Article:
Guest Post

Why Is It So Hard For Us To Ask For Help?

Today’s guest post comes courtesy of the one and only Steph Slack, an inspiring woman who is passionate about mental health, emotional wellbeing, and embraces the power of authenticity and vulnerability. Her piece resonated with me strongly, and is so directly linked to the core beliefs of ToGetHer Further that I had to share it with you all. As you may know, we believe that not only is it ok to ask for help, we need to – for ourselves and others – but here Steph explores why is it so hard to do just that. If this piece resonates with you at all, please respond to Steph either in the comments below or send her an email at steph@hellostephslack.com.

So here’s the thing:

I’m struggling.

I’m not okay.

I don’t have all my shit together.

Recently I’ve been questioning wtf I’m doing every damn day and I’m carrying around this heavy sadness I just can’t shake off.

I know I look fine, great in fact. Like I’m doing amazing things. Like I’m this strong, successful, independent, confident, intelligent woman who is always so great at giving advice and being there for people, and better understanding herself. Who owns the fact she isn’t following a conventional path…

And those things aren’t necessarily false.

But what you don’t see is what’s underneath all that…

This horribly hidden part of me who worries about the silliest things, who feels so alone, who is exhausted of trying to continue to be all these things she and others seem to expect of her, but who HATES asking for help or being vulnerable, who actually really craves to have just one of those conventional life milestones but who then feels guilty for not appreciating what she does have, and who is embarrassed and terrified of expressing how she really feels to anyone close to her. Because, if she does, she’s not sure she’s going to be able to stop crying for a very long time.

It’s not any one thing.

It’s: not feeling at home in the place I live. Not having clarity on the ‘how’ to bring my ideas about what I want to get paid to do into reality. Not being able to date a guy for longer than three months before it disintegrates in front of my face. Not feeling connected to my parents since they told me I “was making myself ill and should really just snap out of it” when I was experiencing depression in January this year. Not being certain of anything.

I mean there’s a lot going on.

So why is it so fucking hard for me to ask my friends for help? (other than the crying, of course…)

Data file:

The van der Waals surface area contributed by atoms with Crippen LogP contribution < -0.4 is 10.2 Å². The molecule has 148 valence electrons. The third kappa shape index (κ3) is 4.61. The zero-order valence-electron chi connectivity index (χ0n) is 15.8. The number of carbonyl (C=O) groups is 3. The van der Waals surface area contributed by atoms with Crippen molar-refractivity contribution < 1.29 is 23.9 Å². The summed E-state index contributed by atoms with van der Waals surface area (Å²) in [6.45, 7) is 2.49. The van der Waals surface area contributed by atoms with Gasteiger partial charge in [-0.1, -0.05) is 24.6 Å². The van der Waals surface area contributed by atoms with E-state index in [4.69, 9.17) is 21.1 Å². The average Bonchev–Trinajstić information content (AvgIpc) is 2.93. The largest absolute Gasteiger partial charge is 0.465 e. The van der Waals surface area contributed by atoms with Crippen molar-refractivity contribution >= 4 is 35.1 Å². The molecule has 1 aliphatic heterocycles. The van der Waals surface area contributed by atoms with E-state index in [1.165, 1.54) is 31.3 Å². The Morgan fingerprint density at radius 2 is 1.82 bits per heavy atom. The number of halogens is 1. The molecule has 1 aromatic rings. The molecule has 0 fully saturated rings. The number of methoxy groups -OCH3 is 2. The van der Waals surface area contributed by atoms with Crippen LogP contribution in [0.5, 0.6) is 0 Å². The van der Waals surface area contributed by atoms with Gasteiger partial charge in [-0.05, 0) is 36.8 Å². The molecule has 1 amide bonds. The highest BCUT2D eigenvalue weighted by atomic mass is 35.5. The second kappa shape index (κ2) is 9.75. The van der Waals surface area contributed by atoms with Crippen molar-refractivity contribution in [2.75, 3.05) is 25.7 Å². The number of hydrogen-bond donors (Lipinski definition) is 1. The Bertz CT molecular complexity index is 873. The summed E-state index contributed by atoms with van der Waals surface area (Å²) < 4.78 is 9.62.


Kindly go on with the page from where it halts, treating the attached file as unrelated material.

I’ve been thinking about this a lot recently — because I was able to ask for help more generally — in finding a therapist. And yet I still don’t feel I can be honest with the people in my life about what’s going on for me.

I think it’s because of (at least) two things:

  1. Who am I if I’m not the person giving the support and care?
    I’ve always been this person who gives and supports and listens. It’s become so closely entwined with my identity, I’m not sure I know who I am or what my value is if I’m not playing that role. And what happens to our relationship dynamic: will they reject me, or what will they think if I’m no longer fulfilling that role?
  2. I actually don’t know what I need
    I know I would like help, I know I don’t want to keep struggling. But I just don’t know what I do need. So how do I even begin to ask for help when I can’t even articulate what that might look like?

With therapy it’s different. My therapist is someone whose job it is to help me know what I need, and to help me reconnect with and understand my value within myself regardless of what I’m providing for others.

And that’s great. But it’s one hour a week. And unfortunately the sadness doesn’t have an off switch I can flick when I leave after that one hour a week.

I doubt I’m alone.

I know I speak to so many people who struggle to ask for help, to be vulnerable, to let people in.

But I think what I’m realising is: we need to — we need to ask for help. Not only for ourselves, but to give others permission to do the same. It’s where we can connect most deeply with ourselves and with others.

So I’m open to help in any form (because, well I’ve already said I’m not sure what I need) and I’d love to hear from you whether you can offer help, or just resonate with anything I’ve said.

You can reach me on steph@hellostephslack.com.

This piece was originally shared via Medium on Monday 4th December. You can find out more about Steph at hellostephslack.com or follow her on Instagram to keep in touch. She is also running a (free) event at General Assembly London on Networking to Build Authentic Relationships if you would like to learn from her and connect with her in person. 

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